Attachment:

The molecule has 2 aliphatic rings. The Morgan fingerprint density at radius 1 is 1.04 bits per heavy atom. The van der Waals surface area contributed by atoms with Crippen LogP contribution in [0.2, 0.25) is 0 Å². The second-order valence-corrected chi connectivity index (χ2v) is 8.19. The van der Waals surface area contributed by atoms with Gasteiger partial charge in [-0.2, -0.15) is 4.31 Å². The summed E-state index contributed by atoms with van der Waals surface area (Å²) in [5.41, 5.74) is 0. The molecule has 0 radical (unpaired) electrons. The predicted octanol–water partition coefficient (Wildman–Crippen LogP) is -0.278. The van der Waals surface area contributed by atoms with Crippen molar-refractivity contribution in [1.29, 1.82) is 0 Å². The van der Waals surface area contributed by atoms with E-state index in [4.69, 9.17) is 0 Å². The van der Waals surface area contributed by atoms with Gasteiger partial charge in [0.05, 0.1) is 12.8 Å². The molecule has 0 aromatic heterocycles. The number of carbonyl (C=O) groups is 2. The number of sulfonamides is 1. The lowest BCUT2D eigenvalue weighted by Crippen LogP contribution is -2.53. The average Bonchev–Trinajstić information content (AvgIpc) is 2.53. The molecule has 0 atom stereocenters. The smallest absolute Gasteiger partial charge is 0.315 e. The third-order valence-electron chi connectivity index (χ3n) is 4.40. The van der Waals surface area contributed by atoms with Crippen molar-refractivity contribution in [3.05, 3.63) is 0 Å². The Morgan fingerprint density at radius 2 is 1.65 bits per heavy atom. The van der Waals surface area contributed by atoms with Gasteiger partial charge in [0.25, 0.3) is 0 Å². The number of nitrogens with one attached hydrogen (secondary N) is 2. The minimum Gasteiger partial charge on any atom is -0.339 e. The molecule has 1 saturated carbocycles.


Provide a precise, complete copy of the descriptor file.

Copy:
The molecule has 2 aliphatic rings. The Morgan fingerprint density at radius 1 is 1.04 bits per heavy atom. The van der Waals surface area contributed by atoms with Crippen LogP contribution in [0.2, 0.25) is 0 Å². The second-order valence-corrected chi connectivity index (χ2v) is 8.19. The van der Waals surface area contributed by atoms with Gasteiger partial charge in [-0.2, -0.15) is 4.31 Å². The summed E-state index contributed by atoms with van der Waals surface area (Å²) in [5.41, 5.74) is 0. The molecule has 0 radical (unpaired) electrons. The predicted octanol–water partition coefficient (Wildman–Crippen LogP) is -0.278. The van der Waals surface area contributed by atoms with Crippen molar-refractivity contribution in [1.29, 1.82) is 0 Å². The van der Waals surface area contributed by atoms with E-state index in [4.69, 9.17) is 0 Å². The van der Waals surface area contributed by atoms with Gasteiger partial charge in [0.05, 0.1) is 12.8 Å². The molecule has 0 aromatic heterocycles. The number of carbonyl (C=O) groups is 2. The number of sulfonamides is 1. The lowest BCUT2D eigenvalue weighted by Crippen LogP contribution is -2.53. The average Bonchev–Trinajstić information content (AvgIpc) is 2.53. The molecule has 0 atom stereocenters. The smallest absolute Gasteiger partial charge is 0.315 e. The third-order valence-electron chi connectivity index (χ3n) is 4.40. The van der Waals surface area contributed by atoms with Crippen molar-refractivity contribution in [3.05, 3.63) is 0 Å². The Morgan fingerprint density at radius 2 is 1.65 bits per heavy atom. The van der Waals surface area contributed by atoms with Gasteiger partial charge in [0.25, 0.3) is 0 Å². The number of nitrogens with one attached hydrogen (secondary N) is 2. The minimum Gasteiger partial charge on any atom is -0.339 e. The molecule has 1 saturated carbocycles.